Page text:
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Beezie and John Madden’s retirement facility: “Together with other horses they find love, comfort and calmness”

Thursday, 15 March 2018
Interview

Authentic, Simon, Cortes, Via Volo and HH Carlos: They are just some of the super stars enjoying their retirement at Beezie and John Madden’s farm in Cazenovia, New York. “Every horse is the same though, famous or not,” John Madden says about the lucky inhabitants at the Madden’s retirement facility.

Nothing has been left to coincidence for the retirees at Madden’s farm. A lot of thought, research and experimenting has been put into what the Maddens today can offer to those horses that are finished with their sports career.

“We bought the farm here in 1988,” John tells. “Back then we had a couple of fields, and a few sheds for shelter outside – and a capacity for about ten horses. After a while when planning to expand, we started experimenting: How many horses are ideal in one herd, how big should the fields be for each herd, how long should the horses be in one field before changing to another, what fencing is the best, what buildings are ideal and so on. We studied different breeding farms, looked to what they did – and improved our own facilities accordingly. In our next phase, we expanded our capacity to twenty horses.”

“In our latest phase, we have added another 120 acres, which means each horse there has two acres each to move on. Our capacity is sixty horses, and we have divided them into four groups with fifteen in each group which works very well,” Madden explains.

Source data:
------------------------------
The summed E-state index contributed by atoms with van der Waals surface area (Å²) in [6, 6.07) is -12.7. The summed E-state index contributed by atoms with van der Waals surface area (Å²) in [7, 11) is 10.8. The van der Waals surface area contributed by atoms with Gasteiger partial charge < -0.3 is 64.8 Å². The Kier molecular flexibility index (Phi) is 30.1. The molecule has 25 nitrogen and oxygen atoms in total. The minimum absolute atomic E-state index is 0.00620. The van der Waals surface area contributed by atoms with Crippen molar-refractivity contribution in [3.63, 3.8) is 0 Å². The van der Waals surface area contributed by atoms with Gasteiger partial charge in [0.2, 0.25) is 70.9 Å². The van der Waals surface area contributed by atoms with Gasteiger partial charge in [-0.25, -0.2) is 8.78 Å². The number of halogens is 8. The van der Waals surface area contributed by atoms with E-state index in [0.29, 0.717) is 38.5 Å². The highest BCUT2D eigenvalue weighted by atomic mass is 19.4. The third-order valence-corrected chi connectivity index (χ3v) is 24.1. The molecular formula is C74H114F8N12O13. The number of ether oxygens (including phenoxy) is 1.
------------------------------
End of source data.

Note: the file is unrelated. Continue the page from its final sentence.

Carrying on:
The retirement program all started out of the Madden’s own philosophy of giving back to their horses. “We have been blessed and lucky to have some really good horses, as well as very good owners, throughout life,” John says. “Together with our owners and those that work with us, we always believed in giving back to the horses after their sports career came to an end. We believe that the horses deserve love and respect, especially after they have given us as much as our horses have,” John explains.

“We did not want our horses to live their retirement in their boxes. During their sports career, we do everything we can to duplicate what the horses have in nature to make their life as healthy as possible and so we want them to live a very healthy and happy life after they retire too. Horses are herd animals, and hard wired – together with other horses they find love, comfort and calmness. It is natural for them, outside they move and eat all day long – just as in nature,” John says. 

Transitioning from a sports career to retired life outside in a herd might sound tough, but as Madden explains that is mostly not the case at all. “The sport horses adjust very easy to their new life. It is not difficult for them at all,” John tells. “There are a few things you have to take care of though. The most important thing in the beginning is to take care of their feet. When we take their shoes off for the first time, we give them a kind of half-shoe made of rubber that we call ‘flip-flops’ to make the transitioning less hard on the feet. After a while we take it off completely so the horses are barefoot, but it is very important to follow up on this with a good farrier. Secondly, we make sure to put compatible horses together in one herd and of course to introduce them to grass slowly. For the winter, they of course have to grow hair to keep warm but that does not take long.”

“The first one to two weeks are the most difficult for the horses, after four to six weeks they are normally completely adjusted and if you try to take them in on their own they usually get upset. They love it outside!” John says.